They deliver bikes within the country for 40 Euros only. The fee is higher for international deliveries. The bikes can weigh up to 20 kg. Sending a bike to my home in Hungary would cost around 90 Euros. The parcel is stored for 15 days free of charge. After that, a 3 Euro daily fee is applied. The bikes are insured, but 300 Euros is the most you can get, so I wouldn’t register expensive carbon-frame bikes.
The ad of the Spanish post office (with English subtitles)
They shot a very cool Camino ad about their services for the pilgrims. The address of the main post office in Santiago is 4, Rua do Franco, which is about 150 metres from the cathedral (the end point of the whole pilgrimage). I also picked up my parcel here.
1. Pilgrims’ Office
2. Cathedral
3. Main post office

There are about three other post offices in town, but this is the one pilgrims should go to. One of the advantages of this one is that there are English signs here, beside the Spanish ones. You can even leave your backpacks here for 2 Euros, so that you can go inside the Cathedral (where bags are not allowed), or if you just want to take a walk around the city without your backpack.
If you want to send a postcard or a letter somewhere, then you’ll have to go to at least two places. Even though postcards can be bought for 20-50 cents almost everywhere, but stamps are available only at the post office, or in certain tobacco shops. Then you can drop it in any of the yellow post boxes with ’Correos’ sign on them – there are quite a lot of them everywhere. I bought a few stamps in advance in the first shop where I found them, so that later on I just had to buy postcards, took stamps from my wallet and then sent the postcard to my grandma from any town.


You might need public transportation and taxi from time to time. Once I lost my wallet and had to go back 5 km to get it back. I called a taxi. In theory, the fare outside the city is 1 Euro/km. Unfortunately, in practice it’s more than the double of it, because the driver will also put the way back on the invoice, and he’ll also apply a call-out charge.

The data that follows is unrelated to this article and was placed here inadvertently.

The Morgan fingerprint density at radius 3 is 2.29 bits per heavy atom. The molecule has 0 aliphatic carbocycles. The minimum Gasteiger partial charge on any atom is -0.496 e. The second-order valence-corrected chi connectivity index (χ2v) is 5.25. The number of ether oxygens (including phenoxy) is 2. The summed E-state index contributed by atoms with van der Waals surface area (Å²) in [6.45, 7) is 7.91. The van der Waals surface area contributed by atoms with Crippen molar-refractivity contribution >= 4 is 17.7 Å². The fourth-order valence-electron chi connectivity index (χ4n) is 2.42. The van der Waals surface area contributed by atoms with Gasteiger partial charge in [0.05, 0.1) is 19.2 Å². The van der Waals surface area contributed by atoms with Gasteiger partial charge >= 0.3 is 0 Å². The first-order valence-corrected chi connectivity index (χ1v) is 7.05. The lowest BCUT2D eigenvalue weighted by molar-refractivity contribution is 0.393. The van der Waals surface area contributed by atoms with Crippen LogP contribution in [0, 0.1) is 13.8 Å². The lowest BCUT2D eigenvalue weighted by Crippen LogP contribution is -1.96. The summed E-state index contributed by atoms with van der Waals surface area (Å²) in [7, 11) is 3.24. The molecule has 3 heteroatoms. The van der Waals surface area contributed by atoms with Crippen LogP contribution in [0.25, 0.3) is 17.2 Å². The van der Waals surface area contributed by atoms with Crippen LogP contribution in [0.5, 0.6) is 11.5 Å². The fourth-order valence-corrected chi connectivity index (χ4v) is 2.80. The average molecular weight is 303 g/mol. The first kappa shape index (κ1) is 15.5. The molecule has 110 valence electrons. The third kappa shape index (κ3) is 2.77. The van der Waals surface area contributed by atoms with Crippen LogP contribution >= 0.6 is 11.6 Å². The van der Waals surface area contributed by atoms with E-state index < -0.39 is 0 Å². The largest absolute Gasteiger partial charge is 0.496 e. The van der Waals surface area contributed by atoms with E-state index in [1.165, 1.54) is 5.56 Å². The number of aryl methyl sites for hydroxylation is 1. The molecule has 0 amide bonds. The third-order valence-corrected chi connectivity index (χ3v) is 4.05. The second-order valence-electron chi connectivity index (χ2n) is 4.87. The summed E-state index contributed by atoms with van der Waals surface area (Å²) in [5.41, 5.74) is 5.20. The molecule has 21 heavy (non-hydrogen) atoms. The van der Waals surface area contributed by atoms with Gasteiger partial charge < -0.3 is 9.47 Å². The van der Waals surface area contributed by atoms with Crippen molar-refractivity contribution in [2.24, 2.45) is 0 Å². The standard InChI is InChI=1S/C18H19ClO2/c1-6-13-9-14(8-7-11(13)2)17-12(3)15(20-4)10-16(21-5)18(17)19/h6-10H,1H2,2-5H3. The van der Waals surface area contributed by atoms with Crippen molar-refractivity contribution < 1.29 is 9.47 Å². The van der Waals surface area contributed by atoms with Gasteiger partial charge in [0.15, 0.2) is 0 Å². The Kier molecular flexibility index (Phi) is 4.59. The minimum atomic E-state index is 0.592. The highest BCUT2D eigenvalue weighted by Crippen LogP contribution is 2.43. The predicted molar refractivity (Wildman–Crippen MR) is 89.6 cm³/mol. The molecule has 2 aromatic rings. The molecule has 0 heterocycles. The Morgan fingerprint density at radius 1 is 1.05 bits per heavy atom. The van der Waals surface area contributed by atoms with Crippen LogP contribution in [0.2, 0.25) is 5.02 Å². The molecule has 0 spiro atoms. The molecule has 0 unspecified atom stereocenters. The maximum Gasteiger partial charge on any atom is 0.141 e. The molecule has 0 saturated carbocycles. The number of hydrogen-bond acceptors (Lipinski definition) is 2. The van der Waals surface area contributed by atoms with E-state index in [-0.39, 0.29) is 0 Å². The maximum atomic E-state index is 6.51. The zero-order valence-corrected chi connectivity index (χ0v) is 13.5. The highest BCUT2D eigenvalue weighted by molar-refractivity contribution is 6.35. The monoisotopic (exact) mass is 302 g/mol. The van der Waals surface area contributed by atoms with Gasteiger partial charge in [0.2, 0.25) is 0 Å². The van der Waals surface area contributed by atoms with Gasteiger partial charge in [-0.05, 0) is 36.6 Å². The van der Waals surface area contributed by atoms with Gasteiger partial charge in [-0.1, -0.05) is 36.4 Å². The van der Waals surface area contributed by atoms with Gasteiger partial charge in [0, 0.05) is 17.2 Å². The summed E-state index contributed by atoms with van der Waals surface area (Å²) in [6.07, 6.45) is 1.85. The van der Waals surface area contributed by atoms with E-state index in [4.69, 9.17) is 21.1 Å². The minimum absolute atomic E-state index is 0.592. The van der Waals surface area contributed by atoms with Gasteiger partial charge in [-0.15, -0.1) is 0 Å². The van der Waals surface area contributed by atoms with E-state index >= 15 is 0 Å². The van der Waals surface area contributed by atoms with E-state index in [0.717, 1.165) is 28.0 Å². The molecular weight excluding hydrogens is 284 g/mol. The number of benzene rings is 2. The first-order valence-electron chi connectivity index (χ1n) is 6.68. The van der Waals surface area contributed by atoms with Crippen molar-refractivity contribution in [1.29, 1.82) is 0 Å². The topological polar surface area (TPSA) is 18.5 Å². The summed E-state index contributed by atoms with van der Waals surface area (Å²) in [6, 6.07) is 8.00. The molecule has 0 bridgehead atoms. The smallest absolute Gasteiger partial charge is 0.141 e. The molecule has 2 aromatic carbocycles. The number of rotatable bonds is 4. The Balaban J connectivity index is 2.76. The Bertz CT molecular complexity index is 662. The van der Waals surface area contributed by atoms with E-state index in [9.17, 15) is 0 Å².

I paid 18 Euros for a 5.5 km trip. The 65km journey from Bayonne to Saint Jean also cost 135 Euros, so it’s better to calculate with this price. By the way, taxies are cheaper on weekdays. They are more expensive on weekends, holidays and at night.
In case of coaches and trains, you can calculate with 1 Euro for 10 km, which is quite cheap. A 65 km train journey costs 6 Euros, and the trains are punctual, clean and very comfortable.
A bus parking garage, which from outside looks like an old building next to the main street
However, I wouldn’t plan a bus trip, if there are trains, too. It might be difficult even to find bus stops (at least in smaller villages), which in many cases aren’t even designated areas. They just say that ’the bus stops in front of the hotel’, but there are no signs, timetables or painted marks on the road. Sometimes there’s a bus stop on one side of the road only, and that’s where all buses stop, going in each direction. All in all, it isn’t easy at all. It’s good to have a local helping you find your way.

Thanks for sharing!

Some more useful things to read:

About the accomodation - Tips and tricks
Choosing the right backpack
Choosing the best boots for El Camino
Planning the trip to El Camino